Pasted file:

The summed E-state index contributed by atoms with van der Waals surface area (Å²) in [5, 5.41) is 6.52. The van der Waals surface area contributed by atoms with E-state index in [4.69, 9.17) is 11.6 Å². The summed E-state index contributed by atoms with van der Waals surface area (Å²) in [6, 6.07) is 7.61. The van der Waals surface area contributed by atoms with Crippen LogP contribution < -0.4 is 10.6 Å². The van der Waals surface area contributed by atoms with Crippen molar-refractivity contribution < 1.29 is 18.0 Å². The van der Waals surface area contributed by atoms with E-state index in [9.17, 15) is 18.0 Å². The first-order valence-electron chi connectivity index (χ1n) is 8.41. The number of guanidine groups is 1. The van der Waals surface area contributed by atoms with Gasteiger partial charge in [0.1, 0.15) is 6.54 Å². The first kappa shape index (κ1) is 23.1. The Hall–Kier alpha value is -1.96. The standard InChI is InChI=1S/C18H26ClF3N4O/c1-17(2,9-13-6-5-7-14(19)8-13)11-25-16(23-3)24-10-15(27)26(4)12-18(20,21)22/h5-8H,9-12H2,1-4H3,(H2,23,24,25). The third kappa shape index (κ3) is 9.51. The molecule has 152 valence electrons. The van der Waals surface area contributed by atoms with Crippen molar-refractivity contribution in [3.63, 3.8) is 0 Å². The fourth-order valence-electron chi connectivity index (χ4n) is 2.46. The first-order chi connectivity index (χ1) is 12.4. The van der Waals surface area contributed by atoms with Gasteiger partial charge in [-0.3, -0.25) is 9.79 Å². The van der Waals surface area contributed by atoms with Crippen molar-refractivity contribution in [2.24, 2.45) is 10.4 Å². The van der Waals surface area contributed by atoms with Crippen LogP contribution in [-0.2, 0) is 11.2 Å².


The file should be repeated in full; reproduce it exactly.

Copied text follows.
The summed E-state index contributed by atoms with van der Waals surface area (Å²) in [5, 5.41) is 6.52. The van der Waals surface area contributed by atoms with E-state index in [4.69, 9.17) is 11.6 Å². The summed E-state index contributed by atoms with van der Waals surface area (Å²) in [6, 6.07) is 7.61. The van der Waals surface area contributed by atoms with Crippen LogP contribution < -0.4 is 10.6 Å². The van der Waals surface area contributed by atoms with Crippen molar-refractivity contribution < 1.29 is 18.0 Å². The van der Waals surface area contributed by atoms with E-state index in [9.17, 15) is 18.0 Å². The first-order valence-electron chi connectivity index (χ1n) is 8.41. The number of guanidine groups is 1. The van der Waals surface area contributed by atoms with Gasteiger partial charge in [0.1, 0.15) is 6.54 Å². The first kappa shape index (κ1) is 23.1. The Hall–Kier alpha value is -1.96. The standard InChI is InChI=1S/C18H26ClF3N4O/c1-17(2,9-13-6-5-7-14(19)8-13)11-25-16(23-3)24-10-15(27)26(4)12-18(20,21)22/h5-8H,9-12H2,1-4H3,(H2,23,24,25). The third kappa shape index (κ3) is 9.51. The molecule has 152 valence electrons. The van der Waals surface area contributed by atoms with Crippen molar-refractivity contribution in [3.63, 3.8) is 0 Å². The fourth-order valence-electron chi connectivity index (χ4n) is 2.46. The first-order chi connectivity index (χ1) is 12.4. The van der Waals surface area contributed by atoms with Gasteiger partial charge in [-0.3, -0.25) is 9.79 Å². The van der Waals surface area contributed by atoms with Crippen molar-refractivity contribution in [2.24, 2.45) is 10.4 Å². The van der Waals surface area contributed by atoms with Crippen LogP contribution in [-0.2, 0) is 11.2 Å².